As for the book being full of stereotypes, I disagree. Whether we like it or not, when we get together over a bottle of wine and some chin chin, we complain bitterly about the 'African' and their ways. SPOILER The book ends with the women still remaining in Ghana inspite of their unhappiness which to me is bit of a cop out as the real truth is if we were to go back, most of us would have to queue up for a council flat and on top of that, there would be no domestic to serve us our daily Earl Grey Tea!!

The main characters are four women who are transplanted from Europe. Three are married and two are raising children. The women view themselves as living in an alien society and to some extent, and based on their different lifestyles they are outcasts and so form a bond of friendship. They support and cheer each other on during difficult times and are more like family than friends.

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Among their challenges are episodes of infidelity and spousal abuse; all this, while coping with the dangers that come with social upheaval. I laughed and cried over the situations that blindsided them, but at time was not able to suspend my disbelief. Eva has a seemingly perfect marriage, children and an interfering mother-in-law who descends unannounced and takes charge of her home. However, I believe it is the way that Eva views the locals that makes me somewhat unsympathetic to her.

Throughout the novel, Ghanaians are portrayed as dishonest and I got impatient with Eva when problems developed between herself and her husband. Her parents had instilled the need for honesty into her. No one she had known growing up thought it was right to steal things big or small, to tell lies, black or white, but living here, amongst these people, including her lying, cheating husband, who so easily massaged facts and reality into various shapes that suited them, had rubbed away her trustfulness.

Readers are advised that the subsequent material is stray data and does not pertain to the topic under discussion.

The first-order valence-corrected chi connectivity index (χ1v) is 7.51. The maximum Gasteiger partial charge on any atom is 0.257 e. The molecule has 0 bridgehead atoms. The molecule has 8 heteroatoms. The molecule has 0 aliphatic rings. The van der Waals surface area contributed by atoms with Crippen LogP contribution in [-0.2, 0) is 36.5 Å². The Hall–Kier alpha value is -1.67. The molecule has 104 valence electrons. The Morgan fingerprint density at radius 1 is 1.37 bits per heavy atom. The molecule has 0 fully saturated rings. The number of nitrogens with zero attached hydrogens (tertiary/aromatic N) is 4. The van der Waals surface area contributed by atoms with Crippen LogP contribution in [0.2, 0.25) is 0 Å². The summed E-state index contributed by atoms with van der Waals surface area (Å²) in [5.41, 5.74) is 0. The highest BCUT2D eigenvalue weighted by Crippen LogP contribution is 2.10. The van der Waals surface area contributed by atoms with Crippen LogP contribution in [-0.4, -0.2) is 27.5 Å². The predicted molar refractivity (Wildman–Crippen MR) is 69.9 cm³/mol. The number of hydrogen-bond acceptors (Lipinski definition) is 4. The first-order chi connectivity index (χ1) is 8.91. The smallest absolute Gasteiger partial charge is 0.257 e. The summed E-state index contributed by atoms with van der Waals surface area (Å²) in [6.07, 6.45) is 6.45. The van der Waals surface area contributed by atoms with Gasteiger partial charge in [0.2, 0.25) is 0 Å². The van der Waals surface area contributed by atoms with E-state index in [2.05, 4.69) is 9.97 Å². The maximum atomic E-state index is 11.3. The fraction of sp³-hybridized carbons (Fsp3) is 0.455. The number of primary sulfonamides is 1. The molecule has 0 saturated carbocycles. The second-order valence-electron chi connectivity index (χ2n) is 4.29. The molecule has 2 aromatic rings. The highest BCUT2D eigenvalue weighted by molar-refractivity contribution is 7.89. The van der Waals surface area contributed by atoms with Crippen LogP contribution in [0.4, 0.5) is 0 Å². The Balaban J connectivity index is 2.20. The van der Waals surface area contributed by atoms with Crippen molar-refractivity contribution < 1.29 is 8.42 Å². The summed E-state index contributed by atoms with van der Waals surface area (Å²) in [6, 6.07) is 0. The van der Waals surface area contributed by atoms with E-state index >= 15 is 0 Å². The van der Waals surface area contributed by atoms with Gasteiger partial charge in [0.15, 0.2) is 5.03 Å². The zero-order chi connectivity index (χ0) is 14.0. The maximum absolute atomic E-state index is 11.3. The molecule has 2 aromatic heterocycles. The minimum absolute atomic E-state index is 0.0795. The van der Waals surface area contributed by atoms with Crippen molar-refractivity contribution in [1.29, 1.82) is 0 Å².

The diatribe against Ghanaian people goes on for another eleven lines before Eva confronts her husband.

Foreign spouses can enjoy 'My Second Home'

Vincent, another character, has no redeeming qualities. He is abusive, cruel and dishonest -someone you love to hate. His wife is a perfect doormat and though she thinks he has turned into a monster, there is nothing from her perspective to indicate that he was ever a better person. The author describes life in Ghana so well that I feel I have lived through the dry season, walked through the streets and seen the empty shelves in stores: The government is ousted and the country taken over several times, hapless citizens have run-ins with soldiers hopped up on power.

The reader gets a good sense of what a military takeover is like and the scare tactics that are used to keep the common people in line. The rich are stereotyped as plunderers and in some instances, are dragged away and shot after accusations of profiteering and treason. I came away from the story with the idea that Ghanaian society is in tatters as a result of corruption, the divide between rich and poor insurmountable.